If you are like 45% of the American population, you probably entered the beginning of 2012 with a fresh resolution. It could be to boost business profits, lose extra weight or spend more time with the family. But more often than not, these resolutions end before they even begin.
This reminds me of the story of a New Year’s party, where Sam turns to Joseph and asks for a cigarette. “I thought you made a New Year’s resolution to quit smoking,” Joseph says. “That’s true,” replies Sam. “I’m in the process of quitting. Right now, I am in the middle of phase one – quit buying.”
Sadly, according to a study conducted by clinical researchers at the University of Scranton, most people never manage to achieve the goals they set for the New Year.
In the details released from this study, after the first week of January, 75% of New Year’s resolution pledges were maintained. When the month of January ended, just 64% of pledges were being upheld. And six months later, only 46% of New Year’s resolution pledges were still in effect.
So what exactly is it that causes some people to achieve the goals set for the New Year and others to fail? I invite you to take a look at the following Ptex Practical Pointers – and then you’ll instantly understand why.
- Keep It Specific: Specify your goals with words that clearly define the objective and put a targeted deadline in place. A resolution “to increase sales by 25% within 6 months” is way more effective than the vaguely phrased goal “to make more money.”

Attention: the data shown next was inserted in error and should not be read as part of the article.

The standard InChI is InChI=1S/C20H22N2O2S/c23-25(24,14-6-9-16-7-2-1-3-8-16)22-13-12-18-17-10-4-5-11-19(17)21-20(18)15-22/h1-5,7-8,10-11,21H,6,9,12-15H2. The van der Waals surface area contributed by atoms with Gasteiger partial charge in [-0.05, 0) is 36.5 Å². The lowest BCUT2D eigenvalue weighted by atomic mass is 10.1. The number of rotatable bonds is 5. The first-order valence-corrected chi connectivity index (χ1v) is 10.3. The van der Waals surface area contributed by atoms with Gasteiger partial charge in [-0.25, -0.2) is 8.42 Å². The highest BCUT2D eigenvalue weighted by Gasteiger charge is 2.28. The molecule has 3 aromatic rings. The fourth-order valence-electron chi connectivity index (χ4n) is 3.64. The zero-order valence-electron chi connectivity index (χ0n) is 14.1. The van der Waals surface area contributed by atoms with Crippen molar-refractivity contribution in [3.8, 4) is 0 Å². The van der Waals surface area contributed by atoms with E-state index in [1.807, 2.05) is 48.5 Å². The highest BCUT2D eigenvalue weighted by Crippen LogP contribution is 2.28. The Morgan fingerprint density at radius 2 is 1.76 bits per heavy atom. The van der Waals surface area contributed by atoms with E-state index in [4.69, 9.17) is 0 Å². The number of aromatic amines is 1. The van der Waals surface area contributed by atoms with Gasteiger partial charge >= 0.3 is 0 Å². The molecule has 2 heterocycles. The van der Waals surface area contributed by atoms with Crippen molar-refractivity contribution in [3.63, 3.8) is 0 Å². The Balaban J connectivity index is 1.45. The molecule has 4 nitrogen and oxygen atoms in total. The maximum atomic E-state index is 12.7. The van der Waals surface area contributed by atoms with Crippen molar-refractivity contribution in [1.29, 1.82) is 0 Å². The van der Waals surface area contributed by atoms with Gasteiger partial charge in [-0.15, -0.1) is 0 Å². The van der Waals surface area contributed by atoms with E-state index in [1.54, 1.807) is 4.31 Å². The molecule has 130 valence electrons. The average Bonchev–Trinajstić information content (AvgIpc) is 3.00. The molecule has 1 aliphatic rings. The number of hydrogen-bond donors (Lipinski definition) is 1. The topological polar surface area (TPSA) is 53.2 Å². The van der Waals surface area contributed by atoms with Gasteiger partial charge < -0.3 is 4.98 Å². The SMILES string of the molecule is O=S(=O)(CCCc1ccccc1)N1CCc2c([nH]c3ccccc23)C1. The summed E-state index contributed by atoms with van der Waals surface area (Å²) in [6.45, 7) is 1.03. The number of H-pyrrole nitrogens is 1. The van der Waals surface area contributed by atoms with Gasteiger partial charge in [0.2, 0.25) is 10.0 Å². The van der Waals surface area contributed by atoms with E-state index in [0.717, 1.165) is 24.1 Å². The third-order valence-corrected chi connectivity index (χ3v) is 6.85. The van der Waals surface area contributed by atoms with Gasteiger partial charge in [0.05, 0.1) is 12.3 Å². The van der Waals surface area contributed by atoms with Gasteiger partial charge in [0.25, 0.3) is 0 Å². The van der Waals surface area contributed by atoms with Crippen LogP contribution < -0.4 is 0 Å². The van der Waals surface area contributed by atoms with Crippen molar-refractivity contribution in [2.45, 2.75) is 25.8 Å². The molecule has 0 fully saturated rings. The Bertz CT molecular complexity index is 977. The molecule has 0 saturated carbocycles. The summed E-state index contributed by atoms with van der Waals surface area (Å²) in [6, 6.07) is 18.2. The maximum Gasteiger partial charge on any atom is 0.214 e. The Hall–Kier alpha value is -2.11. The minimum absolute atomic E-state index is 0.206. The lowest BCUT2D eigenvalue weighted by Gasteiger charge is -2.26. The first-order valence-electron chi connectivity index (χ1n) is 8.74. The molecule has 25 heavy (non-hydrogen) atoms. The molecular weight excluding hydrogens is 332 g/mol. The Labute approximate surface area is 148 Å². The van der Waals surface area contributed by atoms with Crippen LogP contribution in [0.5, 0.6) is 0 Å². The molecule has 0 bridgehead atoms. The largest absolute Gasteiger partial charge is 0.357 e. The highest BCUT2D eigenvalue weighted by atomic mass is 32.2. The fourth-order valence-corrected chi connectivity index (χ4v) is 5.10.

- Write It Out: Create a detailed plan on paper outlining how you intend to actually accomplish each goal. While an idea may sound good at first, it’s the physical act of writing things down that solidifies the plan to ensure its eventual success.
- Modify When Needed: As with any long-term goal, external circumstances will sometimes require you to modify your approach – and even change the entire plan altogether. Be sure to periodically reevaluate your goals, adjust as necessary and continue ahead.
By combining these elements together, people looking to set specific goals will be better equipped and more empowered to keep them. Additionally, there’s another very important thing to keep in mind. The key to achieving your goals begins within; resolutions can only be achieved if you truly want them to.
So take a moment to sit down and evaluate your life. Decide what is important to you – and what isn’t. And then, create a solid plan that’ll help transform your New Year’s resolution from an unlikely dream into a realistically attainable reality.
Onwards and upwards,